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Sharing your life and caring for others

two people laughing

This week Sheffield is celebrating the work of its ‘Shared Lives’ carers and looking for 20 more people this year who can provide care in their family homes to adults who have support needs.

‘Shared Lives’ is an initiative that focuses on helping people stay in their communities and keep existing friendships rather than moving into residential care and the results are clear to see. Those who live in a family environment feel more settled, their confidence and independence increases and they feel more valued too.

Shared Lives carers come from all walks of life and all types of home and there is no need for carers to have qualifications or experience. They care for people who may need to be accompanied to appointments, transported to and from leisure activities, work/ college, holidays, outings and entertainment, help with managing finances and medication or someone to speak on their behalf (if they struggle to do so themselves).

Michael and his wife cared for her mum for 15 years before she died at the age of 98. After this they began thinking about the opportunities there are around caring; Michael had previously been a careers adviser but was interested in becoming a professional carer.

“We applied and were soon visited by a person from the Shared Lives team who checked that we had at least one spare room and that our house was of a safe standard. We happen to have three spare rooms in our house so we are able to care for more than one person, but to be a carer you only need one spare room.”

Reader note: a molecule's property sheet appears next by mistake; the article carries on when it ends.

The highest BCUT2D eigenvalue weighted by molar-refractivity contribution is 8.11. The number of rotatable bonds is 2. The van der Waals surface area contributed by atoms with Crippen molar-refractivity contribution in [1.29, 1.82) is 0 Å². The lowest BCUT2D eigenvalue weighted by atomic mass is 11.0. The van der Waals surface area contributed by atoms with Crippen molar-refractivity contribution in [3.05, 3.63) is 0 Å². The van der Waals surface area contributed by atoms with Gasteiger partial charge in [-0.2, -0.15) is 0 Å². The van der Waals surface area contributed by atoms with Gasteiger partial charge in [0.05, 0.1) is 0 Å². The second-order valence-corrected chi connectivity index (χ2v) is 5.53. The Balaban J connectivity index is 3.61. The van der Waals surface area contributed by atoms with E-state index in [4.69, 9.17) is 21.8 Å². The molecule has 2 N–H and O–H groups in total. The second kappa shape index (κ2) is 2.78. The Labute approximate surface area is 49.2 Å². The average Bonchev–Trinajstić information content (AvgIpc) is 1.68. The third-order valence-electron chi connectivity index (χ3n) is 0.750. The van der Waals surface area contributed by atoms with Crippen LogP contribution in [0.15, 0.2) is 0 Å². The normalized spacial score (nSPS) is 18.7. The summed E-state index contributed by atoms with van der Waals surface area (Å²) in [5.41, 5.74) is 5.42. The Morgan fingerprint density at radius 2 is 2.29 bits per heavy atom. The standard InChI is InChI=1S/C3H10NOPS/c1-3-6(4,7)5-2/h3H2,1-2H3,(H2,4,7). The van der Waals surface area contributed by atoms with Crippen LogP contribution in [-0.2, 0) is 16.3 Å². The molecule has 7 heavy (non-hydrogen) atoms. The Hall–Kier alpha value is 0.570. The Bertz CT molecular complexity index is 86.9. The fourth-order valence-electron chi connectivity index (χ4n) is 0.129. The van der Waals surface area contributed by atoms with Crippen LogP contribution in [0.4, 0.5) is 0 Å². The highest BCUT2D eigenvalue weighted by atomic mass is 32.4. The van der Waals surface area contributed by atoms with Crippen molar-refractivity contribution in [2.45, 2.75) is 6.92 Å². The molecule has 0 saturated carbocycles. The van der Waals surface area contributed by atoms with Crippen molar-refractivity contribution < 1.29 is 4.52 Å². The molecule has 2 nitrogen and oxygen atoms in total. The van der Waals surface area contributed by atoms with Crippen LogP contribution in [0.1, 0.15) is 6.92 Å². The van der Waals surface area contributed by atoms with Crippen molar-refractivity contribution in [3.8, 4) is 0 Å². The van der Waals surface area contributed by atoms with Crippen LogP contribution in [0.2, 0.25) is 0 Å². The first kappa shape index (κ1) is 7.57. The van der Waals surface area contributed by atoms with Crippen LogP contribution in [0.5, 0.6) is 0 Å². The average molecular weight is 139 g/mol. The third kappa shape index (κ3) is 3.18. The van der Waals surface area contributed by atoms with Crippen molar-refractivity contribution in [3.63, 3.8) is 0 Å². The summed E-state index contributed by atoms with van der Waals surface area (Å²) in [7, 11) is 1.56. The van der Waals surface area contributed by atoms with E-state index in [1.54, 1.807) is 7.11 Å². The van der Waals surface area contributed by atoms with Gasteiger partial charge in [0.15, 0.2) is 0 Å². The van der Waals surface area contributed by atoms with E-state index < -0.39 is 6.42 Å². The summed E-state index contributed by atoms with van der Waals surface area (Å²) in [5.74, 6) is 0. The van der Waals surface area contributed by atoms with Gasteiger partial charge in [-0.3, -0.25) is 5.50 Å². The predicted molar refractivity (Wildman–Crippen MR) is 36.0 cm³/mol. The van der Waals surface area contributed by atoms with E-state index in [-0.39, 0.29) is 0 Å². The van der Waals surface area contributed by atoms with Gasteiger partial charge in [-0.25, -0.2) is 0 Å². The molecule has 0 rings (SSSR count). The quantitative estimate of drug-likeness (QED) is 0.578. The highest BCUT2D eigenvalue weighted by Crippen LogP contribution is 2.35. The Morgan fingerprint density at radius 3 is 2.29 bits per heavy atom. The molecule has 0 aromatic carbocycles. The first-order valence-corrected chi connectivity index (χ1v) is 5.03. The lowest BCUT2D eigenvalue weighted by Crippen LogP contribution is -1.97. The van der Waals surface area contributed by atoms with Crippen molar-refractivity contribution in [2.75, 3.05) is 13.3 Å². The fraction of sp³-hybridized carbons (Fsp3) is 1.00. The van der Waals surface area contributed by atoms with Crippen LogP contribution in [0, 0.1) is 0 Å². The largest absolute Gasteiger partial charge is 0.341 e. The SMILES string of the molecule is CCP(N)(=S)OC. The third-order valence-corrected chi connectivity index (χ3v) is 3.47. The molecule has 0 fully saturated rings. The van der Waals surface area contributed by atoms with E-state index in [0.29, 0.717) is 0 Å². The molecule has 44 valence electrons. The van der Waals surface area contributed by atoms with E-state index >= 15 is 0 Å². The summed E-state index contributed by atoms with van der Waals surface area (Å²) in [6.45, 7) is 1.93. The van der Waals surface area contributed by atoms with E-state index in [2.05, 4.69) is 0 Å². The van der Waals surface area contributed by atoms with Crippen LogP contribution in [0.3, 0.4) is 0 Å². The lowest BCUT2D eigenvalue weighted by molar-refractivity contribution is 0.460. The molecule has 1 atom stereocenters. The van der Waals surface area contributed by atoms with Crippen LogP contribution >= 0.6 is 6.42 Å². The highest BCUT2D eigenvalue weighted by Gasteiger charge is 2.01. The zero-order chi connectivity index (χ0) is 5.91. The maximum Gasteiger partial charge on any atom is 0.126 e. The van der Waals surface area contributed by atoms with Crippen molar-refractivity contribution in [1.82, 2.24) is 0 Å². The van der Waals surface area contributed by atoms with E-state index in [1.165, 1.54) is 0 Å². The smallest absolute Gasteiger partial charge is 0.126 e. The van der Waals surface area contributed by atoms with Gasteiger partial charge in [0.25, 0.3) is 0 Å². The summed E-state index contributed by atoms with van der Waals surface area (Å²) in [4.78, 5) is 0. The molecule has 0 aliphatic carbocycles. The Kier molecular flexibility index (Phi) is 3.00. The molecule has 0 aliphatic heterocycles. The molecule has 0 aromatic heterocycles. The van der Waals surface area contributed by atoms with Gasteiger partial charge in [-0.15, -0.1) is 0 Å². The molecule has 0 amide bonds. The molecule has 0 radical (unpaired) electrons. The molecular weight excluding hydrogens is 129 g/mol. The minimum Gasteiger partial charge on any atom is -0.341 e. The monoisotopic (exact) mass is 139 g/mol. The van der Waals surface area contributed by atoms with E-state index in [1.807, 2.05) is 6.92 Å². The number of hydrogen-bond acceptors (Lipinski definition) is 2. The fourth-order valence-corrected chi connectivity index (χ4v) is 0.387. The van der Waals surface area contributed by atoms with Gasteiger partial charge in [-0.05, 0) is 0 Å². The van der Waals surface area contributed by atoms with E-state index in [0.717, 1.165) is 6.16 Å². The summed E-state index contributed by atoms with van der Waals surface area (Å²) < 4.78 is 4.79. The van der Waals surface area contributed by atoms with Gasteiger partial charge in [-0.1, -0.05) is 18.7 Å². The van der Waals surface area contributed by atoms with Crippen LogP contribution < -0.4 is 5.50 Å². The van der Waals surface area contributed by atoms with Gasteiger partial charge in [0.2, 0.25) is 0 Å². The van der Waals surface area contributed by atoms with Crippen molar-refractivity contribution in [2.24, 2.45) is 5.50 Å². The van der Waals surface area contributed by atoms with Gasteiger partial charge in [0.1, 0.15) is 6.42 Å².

“Since May we have looked after two people; one person for a weekend and the other two people for a couple of weeks (one of whom is pretty independent) whilst their long-term carers take a holiday. Some people you look after have personal care needs, others just need you to be with them when they are out of the house or attending appointments.”

“Our main aim is for everyone who stays with us to have a fulfilling time of rest and recuperation; a comfortable place to relax. After mealtimes when you get a heartfelt ‘thank you’ and comments like ‘I like it here’ it’s very motivating. An unprovoked positive reaction is everything really.”

Michael said that their aspiration would be to combine these respite placements with permanent placements:

“Having an ongoing and sustained relationship with a person who needs us over months and years would be so rewarding too. What we’ve done so far has already been an enjoyable learning experience for us. It’s satisfying and meaningful; there’s a need out there and we’re meeting that need.

“What I would say to anyone who is thinking of becoming a Shared Lives carer is to remember that the key to it is about simply creating a relationship with another person and we all do that all the time. That’s all you really need to be able to; nurture a short or longer term relationship with another person.”

In Sheffield there are 25 long term Shared Lives carers, 28 short break carers and 20 day support carers supporting 89 placements, but there is always a need for more Shared Lives carers.

Councillor George Lindars-Hammond, Cabinet Member for Health and Social Care said: “I am hugely grateful for the invaluable work that our Shared Lives carers do in the city. They make such a difference to the lives of adults with support needs by providing a home to live in that is caring, safe and welcoming.”

Carers receive weekly payments of a fixed amount (and self-employed carers also benefit from preferential tax arrangements), Shared Lives carers get paid weekly ranging from £8.21 per hour for day support, £72 per night for short breaks and between £400 - £450 per week for long term support. They also receive full training and support.

There is more information at for those interested in becoming Shared Lives carers. The Shared Lives team also provides information about the different types of caring opportunities and the types of support offered on 0114 2735275.